In 2020, buyers got a big boost in the housing market as mortgage rates dropped throughout the year. According to Freddie Mac, rates hit all-time lows 12 times this year, dipping below 3% for the first time ever while making buying a home more and more attractive as the year progressed (See graph below):When you continually hear how rates are hitting record lows, you may be wondering: Are they going to keep falling? Should I wait until they get even lower?
The challenge with waiting is that you can easily miss this optimal window of time and then end up paying more in the long run. Last week, mortgage rates ticked up slightly. Sam Khater, Chief Economist at Freddie Mac, explains:
Mortgage rates jumped this week as a result of positive news about a COVID-19 vaccine. Despite this rise, mortgage rates remain about a percentage point below a year ago.
While rates are still lower today than they were one year ago, as the economy continues to get stronger and the pandemic is resolved, there's a very good chance interest rates will rise again. Several top institutions in the real estate industry are projecting an increase in mortgage rates over the next four quarters (See chart below): If you're planning to wait until next year or later, Mike Fratantoni, Chief Economist at the Mortgage Bankers Association (MBA), forecasts mortgage rates will begin to steadily
As a buyer, you need to decide if waiting makes financial sense for you.
If you're planning to buy a home and want to take advantage of today's low rates, now is the time to do so. Don't assume they're going to stay this low forever.
If you've been working from home this year, chances are you've been at it a little longer than you initially expected. Businesses all over the country have figured out how to operate remotely to keep their employees healthy, safe, and productive. For many, it may be carrying into next year, and possibly beyond.
While the pandemic continues, Americans are re-evaluating their homes, floorplans, locations, needs, and more. Some need more space, while others need less. Whether you're renting or own your home, if remote work is part of your future, you may be thinking about moving, especially while today's mortgage rates are so low.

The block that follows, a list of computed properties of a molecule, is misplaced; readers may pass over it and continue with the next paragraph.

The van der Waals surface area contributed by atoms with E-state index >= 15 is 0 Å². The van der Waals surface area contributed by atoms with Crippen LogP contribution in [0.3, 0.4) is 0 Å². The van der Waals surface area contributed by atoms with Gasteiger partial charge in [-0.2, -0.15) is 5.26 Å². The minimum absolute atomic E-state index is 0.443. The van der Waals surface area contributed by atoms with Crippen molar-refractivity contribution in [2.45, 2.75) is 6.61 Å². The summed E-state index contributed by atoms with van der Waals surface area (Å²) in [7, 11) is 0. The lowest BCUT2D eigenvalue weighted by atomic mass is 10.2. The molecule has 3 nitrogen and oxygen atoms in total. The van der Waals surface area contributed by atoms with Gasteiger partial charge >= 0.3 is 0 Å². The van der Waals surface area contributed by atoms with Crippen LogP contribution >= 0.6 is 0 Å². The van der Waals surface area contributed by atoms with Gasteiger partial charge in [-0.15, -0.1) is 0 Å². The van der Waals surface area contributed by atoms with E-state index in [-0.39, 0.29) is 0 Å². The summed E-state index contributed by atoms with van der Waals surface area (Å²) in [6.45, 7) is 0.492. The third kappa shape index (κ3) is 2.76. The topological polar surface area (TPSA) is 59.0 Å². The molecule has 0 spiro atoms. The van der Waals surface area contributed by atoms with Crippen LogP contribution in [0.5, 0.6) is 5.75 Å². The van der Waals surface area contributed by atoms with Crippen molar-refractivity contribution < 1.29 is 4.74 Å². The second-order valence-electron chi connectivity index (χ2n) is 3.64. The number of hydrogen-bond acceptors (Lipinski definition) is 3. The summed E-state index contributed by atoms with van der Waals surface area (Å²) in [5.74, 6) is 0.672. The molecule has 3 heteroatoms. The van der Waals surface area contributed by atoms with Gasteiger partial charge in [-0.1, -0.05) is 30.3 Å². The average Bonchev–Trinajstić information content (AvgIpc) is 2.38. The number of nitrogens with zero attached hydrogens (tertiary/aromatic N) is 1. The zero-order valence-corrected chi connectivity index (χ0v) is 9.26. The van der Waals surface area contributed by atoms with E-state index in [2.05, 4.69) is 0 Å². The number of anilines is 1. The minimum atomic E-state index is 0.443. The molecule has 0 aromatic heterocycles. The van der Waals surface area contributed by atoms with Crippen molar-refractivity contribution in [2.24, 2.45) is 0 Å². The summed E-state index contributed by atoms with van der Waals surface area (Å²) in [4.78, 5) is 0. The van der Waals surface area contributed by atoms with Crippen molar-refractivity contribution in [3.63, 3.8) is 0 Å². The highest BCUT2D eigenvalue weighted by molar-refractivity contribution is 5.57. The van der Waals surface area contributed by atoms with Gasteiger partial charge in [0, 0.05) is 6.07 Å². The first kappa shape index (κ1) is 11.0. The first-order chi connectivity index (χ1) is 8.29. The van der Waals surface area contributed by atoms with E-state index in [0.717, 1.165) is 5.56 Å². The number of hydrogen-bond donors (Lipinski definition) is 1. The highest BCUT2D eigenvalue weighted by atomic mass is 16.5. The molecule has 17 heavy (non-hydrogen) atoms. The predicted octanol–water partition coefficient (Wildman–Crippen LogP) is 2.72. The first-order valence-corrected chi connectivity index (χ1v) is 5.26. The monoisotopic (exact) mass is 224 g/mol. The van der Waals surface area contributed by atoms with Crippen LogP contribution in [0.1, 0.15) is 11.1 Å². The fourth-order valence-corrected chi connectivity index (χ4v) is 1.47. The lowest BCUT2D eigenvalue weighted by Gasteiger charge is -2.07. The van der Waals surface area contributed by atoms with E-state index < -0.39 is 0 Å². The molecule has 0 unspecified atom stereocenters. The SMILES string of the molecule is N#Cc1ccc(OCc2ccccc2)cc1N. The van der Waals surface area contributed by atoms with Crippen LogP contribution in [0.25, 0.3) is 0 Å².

A recent study from Upwork notes:
Anywhere from 14 to 23 million Americans are planning to move as a result of remote work.
To put this into perspective, last year, 6 million homes were sold in the U.S. This means roughly 2 – 4X as many people are considering moving now, and there's a direct connection to their ability to work from home.
The same study also notes while 45.3% of people are planning to stay within a 2-hour drive from their current location, 41.5% of the people who are citing working from home as their primary reason for making a move are willing to look for a home more than 4 hours away from where they live now (See graph below):In some cases, moving a little further away from your current location might mean you can get more home for your money. If you have the opportunity to work remotely, you may have more options available by expanding your search. Upwork also indicates, of those surveyed:
People are seeking less expensive housing: Altogether, more than half (52.5%) are planning to move to a house that is significantly more affordable than their current home.
Whether you can eliminate your daily commute to the office, or you simply need more space to work from home, your plans may be changing. If that's the case, it's time to connect with a local real estate professional to assess your evolving needs and determine your path together.